Beginner's Guide to Polytunnel Growing

If you would like to start growing your own, or are looking to expand your repertoire and lengthen the growing season then you should consider a polytunnel. A polytunnel can increase the number of plants that can be successfully grown in our climate and will allow you to grow vegetables all year round, even in northern reaches. A polytunnel can give some insurance against the vicissitudes of the British weather and can also help to reduce problems with pests if it is designed well and used correctly. A polytunnel is not a poor man's greenhouse, it is a tool that allows you to grow things more successfully than you ever thought possible. Think of a polytunnel simply as a large cloche and you will begin to see what it is possible to grow in one.

Guide to buying a polytunnel:

If you are considering buying a polytunnel then there are several things you have to consider. Firstly, is a polytunnel right for your garden? If your garden is largely in shade for most of the day, for example, you will struggle to grow many vegetables successfully there, with or without a tunnel. A good site for a polytunnel is one with as much sun as possible. It is best to position your tunnel on a level site. The polytunnel should ideally be placed with its narrow sides, with the doors, to east and west and long sides to north and south. Do you have a suitable spot? If so, how big a polytunnel can you get? You should always go for the largest one possible as you will find you will always be able to fill the space you have and don't want to regret your purchase and have to upgrade later.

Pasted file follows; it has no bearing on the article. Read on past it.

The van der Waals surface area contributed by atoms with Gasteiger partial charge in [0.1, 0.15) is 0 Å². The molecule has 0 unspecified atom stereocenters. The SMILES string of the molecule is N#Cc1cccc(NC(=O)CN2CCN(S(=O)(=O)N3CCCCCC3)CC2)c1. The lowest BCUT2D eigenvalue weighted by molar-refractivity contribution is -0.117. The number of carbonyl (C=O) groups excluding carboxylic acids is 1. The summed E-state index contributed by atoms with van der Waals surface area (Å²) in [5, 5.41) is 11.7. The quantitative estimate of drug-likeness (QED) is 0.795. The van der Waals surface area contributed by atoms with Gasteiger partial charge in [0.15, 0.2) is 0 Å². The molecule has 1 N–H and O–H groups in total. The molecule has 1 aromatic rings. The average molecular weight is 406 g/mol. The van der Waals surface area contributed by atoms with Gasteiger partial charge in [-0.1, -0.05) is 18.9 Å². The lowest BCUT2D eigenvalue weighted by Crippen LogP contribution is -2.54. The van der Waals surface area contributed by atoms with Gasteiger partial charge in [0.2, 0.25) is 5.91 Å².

What can I grow in my polytunnel?

You can grow a huge variety of things in your polytunnel. In the winter you can fill your tunnel with winter salads, winter cabbages and other brassicas, winter onions and early peas and even the very earliest of first early potatoes, that will be ready by early June. As it warms up in spring and into summer things like tomatoes, squash, cucumbers, summer salads and peppers of various sorts will gradually take over and fill up your tunnel, so year round you can grow food for your table.

What is the best layout for my polytunnel?

The layout of your polytunnel will depend on its size. With a polytunnel of 8ft in width, one path down the centre is really your only option but with anything 10ft wide or wider you may wish to start considering a two-path layout, with a central bed and one bed down each side, which will maximise useful growing space without making it difficult for you to reach to the back of beds. These can be raised beds or you can plant directly into the soil. When planning what to plant where, think about maximising space through vertical growing, layered gardening and planting in succession through time. Also remember to draw out a plan of where everything is planted and try to stick to a rotation to avoid pests and maintain soil fertility.

Good luck with your polytunnel growing!